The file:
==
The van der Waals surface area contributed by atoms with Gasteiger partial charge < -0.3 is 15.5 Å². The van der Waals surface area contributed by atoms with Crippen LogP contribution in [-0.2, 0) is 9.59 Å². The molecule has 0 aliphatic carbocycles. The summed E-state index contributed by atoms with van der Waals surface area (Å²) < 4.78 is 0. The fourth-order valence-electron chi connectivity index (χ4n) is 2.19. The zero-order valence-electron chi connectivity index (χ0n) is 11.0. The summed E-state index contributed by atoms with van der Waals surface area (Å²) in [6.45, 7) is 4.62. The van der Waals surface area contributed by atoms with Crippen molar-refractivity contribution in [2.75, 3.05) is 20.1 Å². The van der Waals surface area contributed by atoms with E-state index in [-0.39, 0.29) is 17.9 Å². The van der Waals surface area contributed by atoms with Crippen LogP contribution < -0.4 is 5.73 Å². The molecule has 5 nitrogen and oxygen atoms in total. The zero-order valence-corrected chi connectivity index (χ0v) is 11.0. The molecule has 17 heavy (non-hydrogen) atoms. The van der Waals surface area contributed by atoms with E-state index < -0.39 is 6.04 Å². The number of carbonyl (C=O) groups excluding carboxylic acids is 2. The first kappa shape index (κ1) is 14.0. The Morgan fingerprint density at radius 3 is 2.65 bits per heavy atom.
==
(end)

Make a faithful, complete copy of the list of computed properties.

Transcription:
The van der Waals surface area contributed by atoms with Gasteiger partial charge < -0.3 is 15.5 Å². The van der Waals surface area contributed by atoms with Crippen LogP contribution in [-0.2, 0) is 9.59 Å². The molecule has 0 aliphatic carbocycles. The summed E-state index contributed by atoms with van der Waals surface area (Å²) < 4.78 is 0. The fourth-order valence-electron chi connectivity index (χ4n) is 2.19. The zero-order valence-electron chi connectivity index (χ0n) is 11.0. The summed E-state index contributed by atoms with van der Waals surface area (Å²) in [6.45, 7) is 4.62. The van der Waals surface area contributed by atoms with Crippen molar-refractivity contribution in [2.75, 3.05) is 20.1 Å². The van der Waals surface area contributed by atoms with E-state index in [-0.39, 0.29) is 17.9 Å². The van der Waals surface area contributed by atoms with Crippen LogP contribution < -0.4 is 5.73 Å². The molecule has 5 nitrogen and oxygen atoms in total. The zero-order valence-corrected chi connectivity index (χ0v) is 11.0. The molecule has 17 heavy (non-hydrogen) atoms. The van der Waals surface area contributed by atoms with E-state index < -0.39 is 6.04 Å². The number of carbonyl (C=O) groups excluding carboxylic acids is 2. The first kappa shape index (κ1) is 14.0. The Morgan fingerprint density at radius 3 is 2.65 bits per heavy atom.